Monday, March 09, 2009

The OG Sham-RockStar


Tracing my roots, as far as I know, I am not Irish. I’m about every other nationality out there, but no relatives from Ireland. In fact, according to the 2006 census, only 12 percent of American citizens consider themselves Irish.

Regardless of their heritage, a lot of people plan to get wasted in March to honor St. Patrick. In the U.S. most cities have a parade and bars offer early drinking specials that include green beer. But why do we really celebrate St. Pat’s Day? Here’s a little history lesson…

* St. Patrick’s Day is the national holiday of Ireland that pays tribute to one of Christianity’s most widely known figures.

* According to History.com, little is really known about St. Pat – most of the stories that are out there about the holy rockstar are not true. The poor dude’s life is now summed up by a number of drunk, exaggerated, barfly storytelling.

* We party on the 17th of March because that is the day P-diddy is believed to have passed away.

* Pat, Pat, Rat-ta-ta-tat, was kidnapped from his homeland of Britain at age 16 by a group of Irish raiders and taken to Ireland. There, he spent six years in captivity where he worked as a shepherd. The outdoors were lonely, so Pat passed time by becoming a devout Christian.

* After those six years, Pat received a calling that he needed to help convert the Irish into Christians. P-diddy was successful, the Catholics named him a saint and the Irish gave him a national holiday.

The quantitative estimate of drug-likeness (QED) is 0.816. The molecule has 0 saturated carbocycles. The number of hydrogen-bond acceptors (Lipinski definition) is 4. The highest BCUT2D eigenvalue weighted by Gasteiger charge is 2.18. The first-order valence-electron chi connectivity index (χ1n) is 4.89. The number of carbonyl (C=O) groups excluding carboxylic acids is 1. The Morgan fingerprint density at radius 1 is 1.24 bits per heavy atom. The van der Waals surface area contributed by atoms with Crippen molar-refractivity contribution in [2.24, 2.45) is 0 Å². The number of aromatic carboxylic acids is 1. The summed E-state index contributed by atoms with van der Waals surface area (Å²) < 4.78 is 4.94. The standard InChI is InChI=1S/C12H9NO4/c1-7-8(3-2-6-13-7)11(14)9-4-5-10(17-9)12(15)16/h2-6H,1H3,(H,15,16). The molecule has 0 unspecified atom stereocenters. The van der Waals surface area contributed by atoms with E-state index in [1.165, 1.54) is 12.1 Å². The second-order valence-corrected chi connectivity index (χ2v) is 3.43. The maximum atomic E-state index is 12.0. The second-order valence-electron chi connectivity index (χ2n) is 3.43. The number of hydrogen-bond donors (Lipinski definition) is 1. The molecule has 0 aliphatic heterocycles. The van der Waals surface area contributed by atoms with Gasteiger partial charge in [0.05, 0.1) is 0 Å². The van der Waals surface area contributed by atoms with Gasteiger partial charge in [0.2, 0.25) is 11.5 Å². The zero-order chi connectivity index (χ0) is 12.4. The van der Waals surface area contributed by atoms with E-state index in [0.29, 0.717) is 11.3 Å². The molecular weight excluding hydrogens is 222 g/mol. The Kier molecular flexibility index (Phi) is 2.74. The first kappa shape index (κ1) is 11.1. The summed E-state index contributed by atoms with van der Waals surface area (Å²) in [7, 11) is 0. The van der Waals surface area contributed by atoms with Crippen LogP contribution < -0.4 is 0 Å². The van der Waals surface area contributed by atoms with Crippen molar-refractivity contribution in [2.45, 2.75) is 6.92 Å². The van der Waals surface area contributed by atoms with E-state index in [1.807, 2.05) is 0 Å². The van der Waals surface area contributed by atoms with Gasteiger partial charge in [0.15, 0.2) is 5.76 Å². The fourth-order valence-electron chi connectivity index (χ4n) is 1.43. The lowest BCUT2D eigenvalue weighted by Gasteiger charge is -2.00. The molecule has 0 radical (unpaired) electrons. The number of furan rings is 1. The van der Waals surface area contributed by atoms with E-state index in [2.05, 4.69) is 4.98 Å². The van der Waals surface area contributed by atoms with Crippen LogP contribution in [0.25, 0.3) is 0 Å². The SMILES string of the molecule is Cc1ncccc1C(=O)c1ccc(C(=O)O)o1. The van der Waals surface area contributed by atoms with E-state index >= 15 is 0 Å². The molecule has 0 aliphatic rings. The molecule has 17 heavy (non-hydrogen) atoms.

* In the early part of the 17th century the day became a Roman Catholic day of obligation in Ireland. However, if the 17th falls of a Friday of Lent, catholic people cannot eat meat. Sometimes the date is even moved. For example, in 2008 it was observed on March 15th to avoid Palm Sunday.

*Blue was typically the color associated with the Saint himself, but the people of Ireland traded blue for the country’s trademark green. I guess when you invent a holiday for some dude you make the rules. The reasoning is that the color green and shamrocks are signs of Irish nationalism. This tradition began around the 1750’s.

* The first U.S. St. Pat’s parade was held in Boston in 1737 and organized by the Irish Society of Boston.

Think you have the biggest St. P party? Tomorrow Shot of Brandi* will touch on ways cities around the world celebrate St. Patrick’s Day and where some of the largest keggers take place.

(Sources: wikipedia.com, history.com)


(Photos: igp-web.com,wikimedia.com)

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